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Lost Federal Money Quandary for Hospitals

Leon County Judge John Cooper on June 30, 2022, in a screen grab from The Florida Channel.
Wikimedia Commons
The Florida Channel
Leon County Judge John Cooper on June 30, 2022, in a screen grab from The Florida Channel.

Florida health officials and lawmakers are facing a quandary over how to replace the likely annual loss of $1.3 billion in federal funds which compensate hospitals and providers that care for large numbers of uninsured and Medicaid patients.

The state has known for some time that the so-called low-income pool funding will likely end in June. It's still unclear what the bottom line impact will be on the state budget, but the seemingly inevitable loss in hospital funding could be just the ammunition that Medicaid expansion proponents have been looking for.

The federal government asked Florida to study alternate ways to help hospitals pay for treating uninsured and Medicaid patients. A report released late Thursday offers three possibilities, including expanding Medicaid to roughly 1 million more low-income Floridians, which Republican lawmakers have vehemently opposed. But they may warm to the idea when faced with the possibility of having to dip into general revenue funds. The Legislature, which convenes in March, would have to approve any expansion.

Federal health officials have given Florida's low income pool more than $1 billion a year since 2005, but are likely stopping the funds this summer because the Affordable Care Act assumed that states would expand Medicaid and that hospitals wouldn't need those funds because more patients would have insurance. But when Florida lawmakers rejected Medicaid expansion in 2013, hospitals have lobbied aggressively about the negative impacts of losing those critical funds.

The report laid out two other possible ways to replace the federal funds, including switching to a broad-based funding source, which could include a health care related tax and an increase in how much patients and insurance companies pay for services. Another possibility is to create an incentive program that pays hospitals for quality health outcomes such as low infection and re-admission rates. But hospitals generally do not like that approach because they aren't guaranteed payments as they are now and would only get the funds if they meet certain objectives.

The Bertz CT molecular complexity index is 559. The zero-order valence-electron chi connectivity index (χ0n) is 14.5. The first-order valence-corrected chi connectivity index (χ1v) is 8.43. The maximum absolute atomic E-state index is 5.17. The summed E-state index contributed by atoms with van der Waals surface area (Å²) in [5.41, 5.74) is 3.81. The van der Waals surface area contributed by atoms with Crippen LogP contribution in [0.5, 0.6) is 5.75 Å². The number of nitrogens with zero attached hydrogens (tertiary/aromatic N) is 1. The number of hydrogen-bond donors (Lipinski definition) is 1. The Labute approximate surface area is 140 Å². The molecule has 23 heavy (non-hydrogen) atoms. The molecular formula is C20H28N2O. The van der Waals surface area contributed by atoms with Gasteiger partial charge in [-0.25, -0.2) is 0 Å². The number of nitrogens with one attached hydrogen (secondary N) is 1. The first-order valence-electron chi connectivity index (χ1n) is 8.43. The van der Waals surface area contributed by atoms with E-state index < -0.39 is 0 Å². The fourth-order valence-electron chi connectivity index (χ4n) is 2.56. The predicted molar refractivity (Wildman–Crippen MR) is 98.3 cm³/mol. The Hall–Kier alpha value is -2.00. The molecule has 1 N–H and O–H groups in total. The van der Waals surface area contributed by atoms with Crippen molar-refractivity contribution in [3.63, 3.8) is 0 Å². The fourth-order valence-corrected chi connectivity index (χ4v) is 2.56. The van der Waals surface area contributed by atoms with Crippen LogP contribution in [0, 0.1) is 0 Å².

The report warns "no single option or combination thereof is void of drawbacks."

The reports points out that Medicaid expansion would significantly reduce the amount of uninsured, but warns the state might not want to pick up the tab. The federal government has agreed to pay 100 percent of the bill for the first three years and 90 percent after that. But one of the main reasons state Republicans rejected expansion in 2013 is because they worried the feds won't make good on their 90 percent commitment, leaving Florida on the hook for billions of dollars.

Florida hospital groups are pushing for Medicaid expansion and a replacement funding source, saying both are essential.

"Florida has over 3 million people without health care coverage. Most work in low wage jobs that do not offer health benefits. They often lack access to primary care and wait until serious illness arises before seeking treatment. The uncompensated care that results is something Florida's businesses and patients have come to understand through higher health insurance premiums and out-of-pocket costs," Florida Hospital Association President Bruce Rueben said, noting the challenges in the current Medicaid program highlighted in the report.

The state transitioned its Medicaid program to a managed care model last year, paying private insurance companies a set amount of money to care for patients. The loss of federal hospital dollars could also impact those insurers. That's because some hospitals like Miami's Jackson Health System are able to get local government funding to offset their costs for caring for so many uninsured patients. When the federal hospital funding dipped during the recession, some hospitals gave their local funds to the state so the state could draw more federal dollars and essentially buy back their rate cuts.

"If insurance companies have to increase how much they pay hospitals to make up for this loss, then it could impact the state budget because the state might have to pay insurers more money to manage Medicaid populations," Florida's Medicaid director Justin Senior told a Senate committee last week.

When asked how much it could impact the state budget, Senior said it's difficult to predict.

"There are $800 million in local tax dollars that go to support hospital rates," and he said it's possible that all, none or some of it would have to come from state's general revenue.